The cerebellum is known to be the place in the brain where learned movements are stored. Because of this, it has a large amount of control over the coordination of movements. But exactly how is this control exerted? First, the cerebellum receives input from various other parts of the brain (and spinal cord). One such brain part is called the inferior olive, which itself receives sensory information from many parts of the brain and spinal cord. It then relays this info to the cerebellum. In the cerebellum, the data are analyzed and a course of action is quickly decided. To put this action into play requires the output of information from the cerebellum and this is where specialized nerve cells called Purkinje cells become very important. Each and every piece of information that leaves the cerebellum does so through the Purkinje cells. Hence, these cells have a great deal of control over the refinement of motor activities. (See Figure F-8.)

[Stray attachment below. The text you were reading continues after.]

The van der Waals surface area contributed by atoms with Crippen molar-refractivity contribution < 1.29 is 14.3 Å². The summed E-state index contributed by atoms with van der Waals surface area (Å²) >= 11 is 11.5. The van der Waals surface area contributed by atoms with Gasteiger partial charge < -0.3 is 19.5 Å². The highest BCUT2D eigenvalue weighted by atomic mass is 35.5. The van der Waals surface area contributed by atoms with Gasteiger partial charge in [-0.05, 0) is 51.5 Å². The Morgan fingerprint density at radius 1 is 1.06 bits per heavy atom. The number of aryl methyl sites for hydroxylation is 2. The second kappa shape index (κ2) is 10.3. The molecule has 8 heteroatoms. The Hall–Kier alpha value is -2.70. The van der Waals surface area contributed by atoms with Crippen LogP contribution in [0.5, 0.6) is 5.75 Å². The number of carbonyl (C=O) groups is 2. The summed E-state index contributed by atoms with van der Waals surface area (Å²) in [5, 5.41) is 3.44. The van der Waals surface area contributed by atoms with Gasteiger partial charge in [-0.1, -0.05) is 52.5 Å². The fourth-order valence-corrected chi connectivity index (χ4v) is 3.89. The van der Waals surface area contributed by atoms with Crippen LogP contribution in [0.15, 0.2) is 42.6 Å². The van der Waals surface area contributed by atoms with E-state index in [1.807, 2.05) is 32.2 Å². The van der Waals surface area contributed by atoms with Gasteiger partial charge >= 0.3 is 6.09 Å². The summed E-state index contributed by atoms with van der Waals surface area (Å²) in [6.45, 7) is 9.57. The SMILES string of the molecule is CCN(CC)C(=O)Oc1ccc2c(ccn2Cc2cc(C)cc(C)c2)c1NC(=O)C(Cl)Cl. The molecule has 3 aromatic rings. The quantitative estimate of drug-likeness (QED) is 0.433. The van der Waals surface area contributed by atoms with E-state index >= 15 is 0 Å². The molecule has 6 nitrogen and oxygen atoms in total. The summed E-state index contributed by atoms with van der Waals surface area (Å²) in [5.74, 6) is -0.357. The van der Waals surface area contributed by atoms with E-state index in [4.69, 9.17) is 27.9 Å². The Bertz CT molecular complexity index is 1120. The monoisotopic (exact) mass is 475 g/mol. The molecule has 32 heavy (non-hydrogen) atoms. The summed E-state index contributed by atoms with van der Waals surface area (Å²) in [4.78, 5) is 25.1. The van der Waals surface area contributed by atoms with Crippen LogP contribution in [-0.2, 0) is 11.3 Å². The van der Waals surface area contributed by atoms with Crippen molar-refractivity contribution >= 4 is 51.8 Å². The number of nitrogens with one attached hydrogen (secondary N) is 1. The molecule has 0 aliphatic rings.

Given this mechanism for the cerebellum’s control over movement, it’s no wonder that when there is severe damage to Purkinje cells and nerve cells in the inferior olive, the symptoms of ataxia (including the aforementioned loss of coordination and difficulty with speech) begin to show.
Last Modified: 9-13-02